Tupperware – Is it all about the Party?

Tupperware has had an interesting history that goes beyond its famous ‘burp’. But the most fascinating thing about Tupperware, to me, is the parties. I’ve always heard of ‘Tupperware parties’ yet have never been to one. They seem to represent solid suburbia in an iconic way.

I don’t use Tupperware . . . my food storage is done with this and that and the other thing, at home. I do use plastic containers to send my kids’ lunches to school with them

(this one has fried rice with shrimp and a couple of little sides)

I ran across a few things this week I might like to put in some Tupperware for storage . . . there were these Lebanese pastries

(which are now all gone, and which were utterly delicious!) and there was this cake – which might have been interesting to bring to a Tupperware party

This was in the bakery department of my local supermarket. I don’t know which part of the cake I would most want to save . . .  I really wish I’d bought the thing, in retrospect.

Maybe I’ll go back to see if they still have it. Or another one like it?

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Sometimes Nothing Will Do But Food. And Information. And Pictures.

Here’s the compilation of food posts this week from the facebook page linked to this blog ~

More on bottle houses

How to make a bottle wall (It starts with just one sip . . .)

Here’s a video of a rather pretty bottle house. It is prettier with the sound turned down, or at least I think so  – the mermaid-like girl does not have a mermaid-like voice, sadly

In order to inspire the hopeful bottle-house-builder on their way, there is Robert Louis Stevenson’s notes on what is inside the bottle

Wine is bottled poetry. – Robert Louis Stevenson

And I found a way to use some wine, in order to empty those needed bottles.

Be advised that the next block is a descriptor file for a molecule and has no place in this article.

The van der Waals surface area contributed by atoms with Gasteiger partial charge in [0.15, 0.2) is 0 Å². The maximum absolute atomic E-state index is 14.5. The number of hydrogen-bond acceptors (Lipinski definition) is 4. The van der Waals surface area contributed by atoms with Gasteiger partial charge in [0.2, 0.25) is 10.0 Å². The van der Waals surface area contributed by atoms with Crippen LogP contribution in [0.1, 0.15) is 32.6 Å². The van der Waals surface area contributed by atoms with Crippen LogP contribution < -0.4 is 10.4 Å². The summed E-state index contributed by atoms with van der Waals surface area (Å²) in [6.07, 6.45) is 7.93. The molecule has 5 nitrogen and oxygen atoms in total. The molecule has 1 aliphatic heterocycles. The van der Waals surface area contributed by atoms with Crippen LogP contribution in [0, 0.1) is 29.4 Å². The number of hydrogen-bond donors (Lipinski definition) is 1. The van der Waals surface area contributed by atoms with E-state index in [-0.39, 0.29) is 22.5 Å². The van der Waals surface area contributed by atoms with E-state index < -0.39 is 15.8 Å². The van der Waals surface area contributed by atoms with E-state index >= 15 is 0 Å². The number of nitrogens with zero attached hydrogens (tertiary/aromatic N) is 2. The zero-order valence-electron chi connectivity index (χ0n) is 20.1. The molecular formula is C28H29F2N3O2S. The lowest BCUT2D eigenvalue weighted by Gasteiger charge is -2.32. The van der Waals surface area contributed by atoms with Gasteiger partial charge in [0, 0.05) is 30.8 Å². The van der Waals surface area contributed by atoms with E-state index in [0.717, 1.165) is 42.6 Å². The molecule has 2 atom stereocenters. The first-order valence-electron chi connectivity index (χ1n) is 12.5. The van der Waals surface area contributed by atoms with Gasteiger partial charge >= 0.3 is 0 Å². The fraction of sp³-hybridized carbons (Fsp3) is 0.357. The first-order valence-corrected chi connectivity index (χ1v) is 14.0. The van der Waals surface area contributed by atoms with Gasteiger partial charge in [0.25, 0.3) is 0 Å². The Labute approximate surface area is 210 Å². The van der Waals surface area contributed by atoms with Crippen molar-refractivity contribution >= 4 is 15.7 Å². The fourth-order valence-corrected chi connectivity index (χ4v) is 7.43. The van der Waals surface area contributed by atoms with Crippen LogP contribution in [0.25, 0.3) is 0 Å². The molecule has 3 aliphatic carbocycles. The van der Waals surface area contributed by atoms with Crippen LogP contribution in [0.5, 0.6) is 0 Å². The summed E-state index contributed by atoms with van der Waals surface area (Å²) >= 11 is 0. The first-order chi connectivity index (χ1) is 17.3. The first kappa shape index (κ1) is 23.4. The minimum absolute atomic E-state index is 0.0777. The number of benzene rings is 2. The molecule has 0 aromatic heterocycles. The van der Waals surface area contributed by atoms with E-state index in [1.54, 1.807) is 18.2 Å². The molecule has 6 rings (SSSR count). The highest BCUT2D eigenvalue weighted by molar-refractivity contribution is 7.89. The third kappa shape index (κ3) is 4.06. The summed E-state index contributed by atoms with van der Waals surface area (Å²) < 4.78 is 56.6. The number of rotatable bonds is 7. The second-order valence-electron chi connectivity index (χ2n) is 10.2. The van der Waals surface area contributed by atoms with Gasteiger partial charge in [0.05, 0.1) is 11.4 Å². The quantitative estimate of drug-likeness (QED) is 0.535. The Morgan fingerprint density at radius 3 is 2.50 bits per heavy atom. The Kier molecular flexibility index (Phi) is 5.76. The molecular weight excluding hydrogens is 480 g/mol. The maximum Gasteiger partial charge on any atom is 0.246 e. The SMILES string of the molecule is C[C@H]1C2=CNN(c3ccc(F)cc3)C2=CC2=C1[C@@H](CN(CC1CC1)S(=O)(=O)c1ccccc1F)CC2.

The man is directing me to the parsley which is needed for the recipe

Lemon zest will also be used

along with the wine used to deglaze the pan for osso bucci with always-delightful gremolata and risotto.

Moving on to backyard urban chickens, there is a fact divulged by the author of Charlotte’s Web

‘I don’t know which is more discouraging, literature or chickens.’ (in a Letter to James Thurber from E.B. White)

E.B. White wrote more on chickens . . . real chickens . . . here is a link to ‘One Man’s Meat’ at Culinate, if you’d like to read more.

For my own chicken, I made a yogurt-based marinade

The weather did not allow outdoor grilling, but the oven broiler was kind and did the job well

The kebob ended its short life on top of a butter-griddled sesame-seed tossed pita with green sauce and cucumbers. It was happy, so was I! ~

Now the melons. Ben Franklin of all people had something to say about melons

‘Men and melons are hard to know.’ – Benjamin Franklin

In order to learn the melon, we can go to historic sources

Hot or cold, dangerous or helpful – foods used to be specifically noted as such.
‘Indus or Palestinian Melons (Melones Indi Idest Palestini)
Nature: Cold and humid in the second degree. Optimum: Those that are
sweet and watery. Usefulness: Good in illnesses. Dangers: Bad for the
digestion. Neutralization of the Dangers: …With barley-sugar.’ The Tacuinum of Rouen

If you want to learn more than melons, here is the text of the Tacuinum Sanitatis online. Rather glorious!

Then, of course, there are potatoes and allotments!

‘The Dig for Victory! campaign was
instigated in Britain as soon as World War II started. The government
realised that the population would go hungry if the war was to last
longer than a few months. The result was that formal gardens, lawns and
even sports pitches were transformed into allotments, large and
…small, and everybody on the home front was encouraged to become a
vegetable gardener.’

This was the past of allotments – the full story can be read here at BBC –
Dig For Victory
and for current information and news and everything you could want to know on allotments, here is the Allotment Growing site.

Eva suggested the idea of pogacsa as a use for potatoes – and what a beautiful one!

At the end of it all, we are left with the worthy thought

Pray for peace and grace and spiritual food, For wisdom and guidance, for all these are good, But don’t forget the potatoes. – John Tyler Petee, Prayer and Potatoes

Definitely.